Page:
Revotron: Tata Motors’ all-new petrol gambit

Revotron: Tata Motors’ all-new petrol gambit

By Autocar Pro News desk calendar 03 Feb 2014 Views icon22698 Views Share - Share to Facebook Share to Twitter Share to LinkedIn Share to Whatsapp

As buyers in India increasingly consider petrol-engined cars, the largely-diesel OE bets it can woo more buyers with Revotron, a new petrol engine family that promises a blend of mileage and power. Sumantra Barooah reports on Tata Motors' new engine of growth.

 

Tata Motors has launched the first member of a new family of petrol engines that will power its future range of models in the passenger vehicle market. Called Revotron, the first engine is a 1.2-litre turbocharged, intercooled with MFPI. This engine is a major upgradation of Tata’s Xeta four-cylinder engine that powers the current Indica hatch.

The new Revotron 1.2T incorporates a high-boost turbocharger developed by Honeywell. The water-cooled turbocharger, with its low inertia wheel, provides a faster response for a flat, seamless segment-highest torque density, the company has claimed. The engine will also offer multiple driving modes to drivers – three different modes – depending on driving conditions.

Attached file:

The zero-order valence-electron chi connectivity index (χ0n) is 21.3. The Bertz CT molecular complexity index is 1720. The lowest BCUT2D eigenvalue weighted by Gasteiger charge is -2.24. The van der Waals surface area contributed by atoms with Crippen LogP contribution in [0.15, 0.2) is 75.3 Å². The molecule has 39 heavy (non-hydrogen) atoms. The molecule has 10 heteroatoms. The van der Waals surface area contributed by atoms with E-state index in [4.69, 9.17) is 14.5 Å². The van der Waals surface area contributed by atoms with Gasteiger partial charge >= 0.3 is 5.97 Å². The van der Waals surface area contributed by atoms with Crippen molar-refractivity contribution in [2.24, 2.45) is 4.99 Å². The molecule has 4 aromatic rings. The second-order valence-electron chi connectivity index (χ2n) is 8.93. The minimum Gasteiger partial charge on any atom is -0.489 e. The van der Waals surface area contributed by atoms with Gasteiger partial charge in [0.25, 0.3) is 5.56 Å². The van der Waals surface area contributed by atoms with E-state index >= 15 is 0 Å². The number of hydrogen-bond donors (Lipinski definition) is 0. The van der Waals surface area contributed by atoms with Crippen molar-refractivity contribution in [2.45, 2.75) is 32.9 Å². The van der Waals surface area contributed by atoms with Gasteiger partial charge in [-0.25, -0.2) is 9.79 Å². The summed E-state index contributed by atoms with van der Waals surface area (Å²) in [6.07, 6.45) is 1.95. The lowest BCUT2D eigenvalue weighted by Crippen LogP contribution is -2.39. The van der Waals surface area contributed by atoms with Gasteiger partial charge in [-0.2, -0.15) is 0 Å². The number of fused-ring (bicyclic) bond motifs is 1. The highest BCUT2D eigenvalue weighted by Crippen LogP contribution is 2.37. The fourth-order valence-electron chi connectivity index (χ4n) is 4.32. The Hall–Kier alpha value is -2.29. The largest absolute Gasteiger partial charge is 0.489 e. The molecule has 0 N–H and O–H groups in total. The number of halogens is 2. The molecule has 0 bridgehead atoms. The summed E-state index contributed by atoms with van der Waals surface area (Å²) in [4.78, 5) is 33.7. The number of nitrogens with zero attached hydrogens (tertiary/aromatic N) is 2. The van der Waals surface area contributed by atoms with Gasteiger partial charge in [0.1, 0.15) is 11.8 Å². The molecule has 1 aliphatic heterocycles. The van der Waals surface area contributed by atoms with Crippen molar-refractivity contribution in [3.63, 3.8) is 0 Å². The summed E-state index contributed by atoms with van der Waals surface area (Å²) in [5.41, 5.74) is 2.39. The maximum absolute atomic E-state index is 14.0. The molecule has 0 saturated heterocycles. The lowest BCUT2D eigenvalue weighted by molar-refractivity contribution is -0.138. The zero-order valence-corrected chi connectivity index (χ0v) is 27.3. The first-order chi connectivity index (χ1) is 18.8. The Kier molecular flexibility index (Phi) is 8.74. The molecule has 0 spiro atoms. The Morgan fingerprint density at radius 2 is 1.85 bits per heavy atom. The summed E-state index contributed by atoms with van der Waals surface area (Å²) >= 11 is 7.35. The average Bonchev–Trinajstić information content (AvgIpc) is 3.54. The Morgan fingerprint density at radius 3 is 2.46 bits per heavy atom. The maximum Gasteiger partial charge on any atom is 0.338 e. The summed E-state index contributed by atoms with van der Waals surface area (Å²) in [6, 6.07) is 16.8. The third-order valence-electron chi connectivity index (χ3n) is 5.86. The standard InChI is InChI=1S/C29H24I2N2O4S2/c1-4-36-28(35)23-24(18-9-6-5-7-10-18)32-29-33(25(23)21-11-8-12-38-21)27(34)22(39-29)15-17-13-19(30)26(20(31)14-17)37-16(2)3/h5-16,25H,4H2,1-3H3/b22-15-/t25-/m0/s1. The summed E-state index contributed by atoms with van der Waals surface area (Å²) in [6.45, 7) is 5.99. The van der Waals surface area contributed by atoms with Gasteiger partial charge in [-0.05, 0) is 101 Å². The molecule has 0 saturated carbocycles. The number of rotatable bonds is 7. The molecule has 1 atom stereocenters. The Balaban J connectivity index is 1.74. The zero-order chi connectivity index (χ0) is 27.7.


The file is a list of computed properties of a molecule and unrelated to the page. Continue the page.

With the new engine series, Tata Motors hopes to take its share of petrol in the overall compact car segment to 9-10 percent which is about the size of its diesel share. The Indica competes with the Ritz and Hyundai i10. At present, Tata petrol cars sell in single digits with only about 120 units sold over the last year. Tata is a well-known diesel player in the compact segment and will hope to make a good impact in petrols now.

 

Tech of the town

The Revotron Series has been developed with inputs from global players in the areas of combustion, boosting, friction and calibration. Tata Motors worked with AVL (Austria) and key technology partners like Bosch, Honeywell, Mahle and INA to bring in technology. According to the company, the engine series has been tested for global standards along with a testing car by TEnergy of Korea to ensure that the engine performance is best-in-class. The Revotron series will include three- and four-cylinder petrol engines aimed at offering superior performance and high fuel efficiency.